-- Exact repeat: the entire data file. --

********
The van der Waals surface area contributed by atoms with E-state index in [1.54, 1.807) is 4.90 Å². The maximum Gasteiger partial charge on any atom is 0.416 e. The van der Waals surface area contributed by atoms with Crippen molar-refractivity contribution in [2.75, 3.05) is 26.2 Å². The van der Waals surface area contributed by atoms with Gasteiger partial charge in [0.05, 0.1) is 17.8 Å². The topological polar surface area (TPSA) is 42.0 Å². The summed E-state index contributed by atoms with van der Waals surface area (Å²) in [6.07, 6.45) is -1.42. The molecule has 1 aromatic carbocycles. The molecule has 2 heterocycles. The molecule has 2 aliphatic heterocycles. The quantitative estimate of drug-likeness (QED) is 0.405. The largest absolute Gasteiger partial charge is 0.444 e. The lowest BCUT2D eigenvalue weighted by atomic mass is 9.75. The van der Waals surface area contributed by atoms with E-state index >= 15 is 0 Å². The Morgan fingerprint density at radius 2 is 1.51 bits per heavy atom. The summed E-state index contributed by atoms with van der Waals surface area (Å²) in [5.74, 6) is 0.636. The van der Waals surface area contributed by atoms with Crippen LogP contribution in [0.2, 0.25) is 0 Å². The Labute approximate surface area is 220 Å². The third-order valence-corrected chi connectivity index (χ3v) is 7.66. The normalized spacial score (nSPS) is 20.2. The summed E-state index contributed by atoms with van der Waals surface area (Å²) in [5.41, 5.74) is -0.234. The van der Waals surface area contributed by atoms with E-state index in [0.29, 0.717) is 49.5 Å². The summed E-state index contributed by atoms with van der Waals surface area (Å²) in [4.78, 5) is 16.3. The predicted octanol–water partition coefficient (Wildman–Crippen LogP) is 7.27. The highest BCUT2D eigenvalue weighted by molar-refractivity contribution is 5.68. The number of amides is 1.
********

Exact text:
The van der Waals surface area contributed by atoms with E-state index in [1.54, 1.807) is 4.90 Å². The maximum Gasteiger partial charge on any atom is 0.416 e. The van der Waals surface area contributed by atoms with Crippen molar-refractivity contribution in [2.75, 3.05) is 26.2 Å². The van der Waals surface area contributed by atoms with Gasteiger partial charge in [0.05, 0.1) is 17.8 Å². The topological polar surface area (TPSA) is 42.0 Å². The summed E-state index contributed by atoms with van der Waals surface area (Å²) in [6.07, 6.45) is -1.42. The molecule has 1 aromatic carbocycles. The molecule has 2 heterocycles. The molecule has 2 aliphatic heterocycles. The quantitative estimate of drug-likeness (QED) is 0.405. The largest absolute Gasteiger partial charge is 0.444 e. The lowest BCUT2D eigenvalue weighted by atomic mass is 9.75. The van der Waals surface area contributed by atoms with E-state index >= 15 is 0 Å². The Morgan fingerprint density at radius 2 is 1.51 bits per heavy atom. The summed E-state index contributed by atoms with van der Waals surface area (Å²) in [5.74, 6) is 0.636. The van der Waals surface area contributed by atoms with Crippen LogP contribution in [0.2, 0.25) is 0 Å². The Labute approximate surface area is 220 Å². The third-order valence-corrected chi connectivity index (χ3v) is 7.66. The normalized spacial score (nSPS) is 20.2. The summed E-state index contributed by atoms with van der Waals surface area (Å²) in [5.41, 5.74) is -0.234. The van der Waals surface area contributed by atoms with E-state index in [0.29, 0.717) is 49.5 Å². The summed E-state index contributed by atoms with van der Waals surface area (Å²) in [4.78, 5) is 16.3. The predicted octanol–water partition coefficient (Wildman–Crippen LogP) is 7.27. The highest BCUT2D eigenvalue weighted by molar-refractivity contribution is 5.68. The number of amides is 1.